GLOBAL agency S&P has downgraded the credit ratings of 23 Australian financial institutions, warning of a sharp housing market correction which could lead to a taxpayer bailout of the major banks, because they are too big to fail.
S&P cited economic imbalances increasing due to strong growth in private sector debt and residential property prices over the past four years.
“Consequently, we believe financial institutions operating in Australia now face an increased risk of a sharp correction in property prices and, if that were to occur, a significant rise in credit losses,” S&P said.
Among those that had their credit ratings cut were Bank of Queensland, AMP, Bendigo and Adelaide Bank, whilst the four majors and Macquarie Group were exempted.
S&P estimate private sector growth will have increased to around 136% of GDP in June 2017, from 117% in 2013, at an annual average increase of 4.6%, and property prices at an inflation-adjusted increase for the four years to June 2017 by 6.4%.
The agency spared the big four banks on expectations of a taxpayer bailout and the federal government stepping in to offer “timely financial support”, but retained its negative outlooks for each.
“In addition, with residential home loans securing about two-thirds of banks’ lending assets, the impact of such a scenario on financial institutions would be amplified by the Australian economy’s external weaknesses, in particular its persistent current account deficits and high level of external debt,” it said.
However, the agency said its outlook for the Australian banks is “relatively benign by global standards”.
“We consider that recent and possible further actions by the Australian authorities should aid in an unwinding of the imbalances in an orderly fashion, as has generally been the case in the past several cycles in Australia – and may have already started in Sydney and Melbourne.”
Both Bank of Queensland and Bendigo and Adelaide Bank had their ratings lowered from A- with a negative outlook to BBB+ with a stable outlook, whilst AMP was taken down from A+ with a negative outlook to A with a stable outlook.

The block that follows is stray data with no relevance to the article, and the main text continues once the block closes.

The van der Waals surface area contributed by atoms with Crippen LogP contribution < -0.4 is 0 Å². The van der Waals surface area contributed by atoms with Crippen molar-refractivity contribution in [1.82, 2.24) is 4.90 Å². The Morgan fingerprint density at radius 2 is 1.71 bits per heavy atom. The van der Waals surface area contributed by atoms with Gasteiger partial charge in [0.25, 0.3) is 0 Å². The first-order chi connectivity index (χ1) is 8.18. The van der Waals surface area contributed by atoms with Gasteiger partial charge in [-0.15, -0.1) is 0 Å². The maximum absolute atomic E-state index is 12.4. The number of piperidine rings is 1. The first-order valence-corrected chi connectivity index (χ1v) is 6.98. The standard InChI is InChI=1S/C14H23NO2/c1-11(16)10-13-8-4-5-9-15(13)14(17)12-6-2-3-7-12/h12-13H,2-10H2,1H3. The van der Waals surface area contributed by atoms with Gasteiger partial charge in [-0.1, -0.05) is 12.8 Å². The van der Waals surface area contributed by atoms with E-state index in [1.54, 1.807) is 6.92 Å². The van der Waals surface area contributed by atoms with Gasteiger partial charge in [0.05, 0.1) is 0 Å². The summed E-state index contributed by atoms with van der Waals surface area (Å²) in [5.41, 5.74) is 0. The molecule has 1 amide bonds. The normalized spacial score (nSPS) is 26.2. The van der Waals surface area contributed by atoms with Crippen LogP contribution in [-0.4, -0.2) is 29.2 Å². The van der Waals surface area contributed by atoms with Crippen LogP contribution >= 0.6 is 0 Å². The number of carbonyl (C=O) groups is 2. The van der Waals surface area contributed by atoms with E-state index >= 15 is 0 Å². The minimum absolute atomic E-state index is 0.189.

Financial institutions also downgraded were Australian Central Credit Union, Auswide Bank, Community CPS Australia, Credit Union Australia, Defence Bank, Fisher &Paykel Finance, G&C Mutual Bank, Greater Bank, IMB, Liberty Financial, mecu, Members Equity Bank, MyState Bank, Newcastle Permanent, Police Bank, Qudos Mutual, QPCU, Rural Bank and Teachers Mutual.
This week institutional investment fund JCP Investment Partners, one of three Future Fund-appointed Australian equities managers, said high-risk mortgage loans to over-extended borrowers had put as much as 20% of the major lenders’ equity base at risk.
“Interest only could be Australia’s sub-prime. Interest only loans proliferate throughout the mortgage book, across cohorts and circumstances. Only one trend emerges; interest only households tend to have lower incomes and higher amounts of credit outstanding and tend to use interest only to borrow more. With caps on interest only loans, only time will tell if such households can afford the mortgages they have,” S&P warned.
“Buffers are sometimes touted as the offset to systematic stress in the mortgage book. However, our analysis shows the buffers primarily reside with the low-risk cohort. That is, 60% of the buffers (five months) are with the low-risk households with low LTIs (loan to income) and/or low LVRs (loan to value), this cohort represent only 30% of the debt. The borrowers who need the buffers don’t have them.
“The risk in a banks book is a function of recent lending behaviour, especially in a market with low rates, high interest-only shares, and quickly growing prices.” S&P said.
Financial services firm KPMG last month released a report warning that an increasing number of poorer Australians are taking on negatively geared property investments despite an inability to manage financial risks, which will create problems should interest rates begin to go up.
It found the bottom 20% of households by income recorded the highest rate of growth in investment income, at 8.5% per annum compared to 2.3% on average for other households over the past decade.
KPMG Australia chief economist Brendan Rynne said the increase reflects a greater exposure to investment activities such as negatively geared property investment, confirmed by the substantial increase in value of second mortgage payments being paid by this quintile.
“While it is perhaps understandable that the poorest members of our society want to diversify and increase their incomes, this group is the least able to take on the financial risk associated with geared investment activity.
“It should be a matter of concern that households across the financial spectrum have been progressively increasing their debt levels at rates faster than their disposable incomes have grown.” Rynne said.
Australian Property Journal